Leading article: Stop knocking golf degrees

This week, the Professional Association of Teachers (PAT) becomes the first teaching union to come out publicly against the Government's target of getting 50 per cent of under-30s to university by 2010.

This week, the Professional Association of Teachers (PAT) becomes the first teaching union to come out publicly against the Government's target of getting 50 per cent of under-30s to university by 2010. It may seem daft to take anything that the PAT says very seriously, particularly in the silly season. It was, after all, the union that debated making dogs into teaching assistants. At last year's annual conference, the PAT chairman inveighed against Kylie Minogue's bottom. But the union's new campaign against the Prime Minister's 50 per cent target requires comment because it will grab the headlines and lodge in many minds.

The Government's determination to get one-half of young people to go to university is driving the growth of "Mickey Mouse" degrees, says Peter Morris, a PAT official. Ministers should be putting the money into high-quality, job-related courses instead. Subjects such as surf and beach management at Swansea Institute of Higher Education devalue academic and vocational education, he adds. Many traditionalists will agree with him. But they are wrong. The BA at Swansea Institute is precisely the kind of course that should be encouraged. It is vocational, and it is a subject that students want to study. It will boost the setting up of small- to medium-sized companies, which are of vital importance to the British economy, especially in areas such as Wales and the south-west.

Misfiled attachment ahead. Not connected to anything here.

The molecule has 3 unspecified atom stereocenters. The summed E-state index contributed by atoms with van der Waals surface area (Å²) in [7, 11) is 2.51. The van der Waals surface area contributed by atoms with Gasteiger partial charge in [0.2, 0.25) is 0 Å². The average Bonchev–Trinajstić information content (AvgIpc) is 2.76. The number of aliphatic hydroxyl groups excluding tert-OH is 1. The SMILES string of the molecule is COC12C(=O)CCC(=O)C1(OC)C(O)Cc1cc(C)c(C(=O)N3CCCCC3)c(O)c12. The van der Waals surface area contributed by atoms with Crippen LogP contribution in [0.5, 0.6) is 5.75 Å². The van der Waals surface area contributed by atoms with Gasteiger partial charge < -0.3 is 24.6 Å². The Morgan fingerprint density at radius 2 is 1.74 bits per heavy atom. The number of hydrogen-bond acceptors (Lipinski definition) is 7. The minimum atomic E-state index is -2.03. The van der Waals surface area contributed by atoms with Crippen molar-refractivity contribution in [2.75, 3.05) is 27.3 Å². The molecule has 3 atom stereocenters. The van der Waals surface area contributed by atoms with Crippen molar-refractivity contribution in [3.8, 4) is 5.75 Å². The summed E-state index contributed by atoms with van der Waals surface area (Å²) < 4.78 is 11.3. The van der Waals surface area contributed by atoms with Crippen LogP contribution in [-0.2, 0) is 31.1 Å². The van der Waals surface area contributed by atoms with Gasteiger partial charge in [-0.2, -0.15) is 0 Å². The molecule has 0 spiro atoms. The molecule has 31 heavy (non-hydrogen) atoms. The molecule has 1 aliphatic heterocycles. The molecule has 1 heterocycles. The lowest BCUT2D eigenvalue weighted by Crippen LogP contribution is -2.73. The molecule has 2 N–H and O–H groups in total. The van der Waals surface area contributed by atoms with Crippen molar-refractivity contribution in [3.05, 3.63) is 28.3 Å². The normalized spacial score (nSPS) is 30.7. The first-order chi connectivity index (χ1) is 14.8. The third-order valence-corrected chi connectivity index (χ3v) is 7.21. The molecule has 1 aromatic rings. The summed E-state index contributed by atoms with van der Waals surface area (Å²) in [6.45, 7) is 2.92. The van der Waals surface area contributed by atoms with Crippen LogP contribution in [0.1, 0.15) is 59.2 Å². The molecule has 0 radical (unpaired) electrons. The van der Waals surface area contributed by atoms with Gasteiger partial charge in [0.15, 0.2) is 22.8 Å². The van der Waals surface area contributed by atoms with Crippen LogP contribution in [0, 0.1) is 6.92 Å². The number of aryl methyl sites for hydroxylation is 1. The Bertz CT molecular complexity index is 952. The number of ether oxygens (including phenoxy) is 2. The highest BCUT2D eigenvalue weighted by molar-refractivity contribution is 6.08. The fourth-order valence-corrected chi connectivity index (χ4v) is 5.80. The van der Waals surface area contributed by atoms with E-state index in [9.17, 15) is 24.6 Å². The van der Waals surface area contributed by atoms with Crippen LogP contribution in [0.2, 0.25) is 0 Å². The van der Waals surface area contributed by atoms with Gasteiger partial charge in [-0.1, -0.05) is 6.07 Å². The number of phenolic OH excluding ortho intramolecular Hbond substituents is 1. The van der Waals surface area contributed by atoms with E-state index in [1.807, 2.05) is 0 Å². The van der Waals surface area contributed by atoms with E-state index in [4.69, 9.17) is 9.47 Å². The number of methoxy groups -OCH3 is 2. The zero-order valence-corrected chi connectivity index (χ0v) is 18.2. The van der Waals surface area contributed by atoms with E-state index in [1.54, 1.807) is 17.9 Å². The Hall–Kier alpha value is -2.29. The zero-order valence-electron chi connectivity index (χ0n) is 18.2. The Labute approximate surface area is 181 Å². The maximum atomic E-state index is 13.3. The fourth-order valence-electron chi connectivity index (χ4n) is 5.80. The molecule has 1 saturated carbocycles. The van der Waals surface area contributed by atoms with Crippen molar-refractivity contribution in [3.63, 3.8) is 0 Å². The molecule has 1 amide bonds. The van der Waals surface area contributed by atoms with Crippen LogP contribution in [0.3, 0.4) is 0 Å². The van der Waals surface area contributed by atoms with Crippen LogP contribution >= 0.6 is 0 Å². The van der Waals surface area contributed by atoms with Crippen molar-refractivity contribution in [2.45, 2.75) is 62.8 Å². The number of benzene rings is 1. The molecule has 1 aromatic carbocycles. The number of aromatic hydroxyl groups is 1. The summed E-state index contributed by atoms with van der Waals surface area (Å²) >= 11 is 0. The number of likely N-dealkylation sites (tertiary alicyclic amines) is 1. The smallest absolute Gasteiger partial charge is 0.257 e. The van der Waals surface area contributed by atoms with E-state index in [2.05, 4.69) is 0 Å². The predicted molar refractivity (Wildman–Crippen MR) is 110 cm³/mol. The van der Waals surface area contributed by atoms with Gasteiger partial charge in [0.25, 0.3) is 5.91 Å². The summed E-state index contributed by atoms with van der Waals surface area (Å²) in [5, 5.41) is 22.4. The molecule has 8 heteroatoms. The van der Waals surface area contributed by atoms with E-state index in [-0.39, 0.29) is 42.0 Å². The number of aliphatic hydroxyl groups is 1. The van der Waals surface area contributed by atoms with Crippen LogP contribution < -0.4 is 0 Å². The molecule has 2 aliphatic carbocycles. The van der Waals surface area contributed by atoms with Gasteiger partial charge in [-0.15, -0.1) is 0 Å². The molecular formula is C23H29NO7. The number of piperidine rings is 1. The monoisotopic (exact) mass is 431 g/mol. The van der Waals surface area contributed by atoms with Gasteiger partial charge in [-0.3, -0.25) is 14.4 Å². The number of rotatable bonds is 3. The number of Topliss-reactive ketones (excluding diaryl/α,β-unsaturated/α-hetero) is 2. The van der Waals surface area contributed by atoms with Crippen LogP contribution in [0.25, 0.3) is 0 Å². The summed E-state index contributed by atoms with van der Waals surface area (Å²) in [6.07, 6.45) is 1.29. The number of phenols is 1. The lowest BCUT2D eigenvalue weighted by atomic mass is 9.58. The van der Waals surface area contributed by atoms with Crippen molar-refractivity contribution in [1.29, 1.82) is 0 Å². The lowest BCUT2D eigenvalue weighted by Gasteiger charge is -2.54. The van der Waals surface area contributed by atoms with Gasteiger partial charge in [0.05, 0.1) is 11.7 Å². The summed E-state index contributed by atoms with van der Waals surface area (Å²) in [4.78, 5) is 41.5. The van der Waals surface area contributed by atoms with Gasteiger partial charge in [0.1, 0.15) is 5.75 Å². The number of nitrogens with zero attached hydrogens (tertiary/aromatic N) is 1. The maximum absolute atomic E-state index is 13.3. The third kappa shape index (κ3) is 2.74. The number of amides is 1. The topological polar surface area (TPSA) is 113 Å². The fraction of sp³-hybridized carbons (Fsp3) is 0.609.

The fact is that the UK comes lower than halfway down the OECD league table in the numbers it has in post-school education. We are a notoriously low-skilled nation. Morris does not spell out what the "high-quality, job-related courses" are that he wants to see the Government introduce. Successive governments have spent a huge amount of time and energy on vocational courses, many of which have not succeeded in capturing the imagination of young people or the confidence of industry. It is easy to make cheap shots about "Mickey Mouse degrees" - and the 50 per cent target is certainly an arbitrary one - but we would argue that it is better to have degrees that teach golf management or modules in coastal conservation, customer care and surf entrepreneurship than not. If a few of these graduates go on to set up their own golfing enterprises in the Highlands or surfing businesses in the Gower peninsular, these degrees will have been worth it. The expansion of higher education is a good thing because it gives more people more opportunity.

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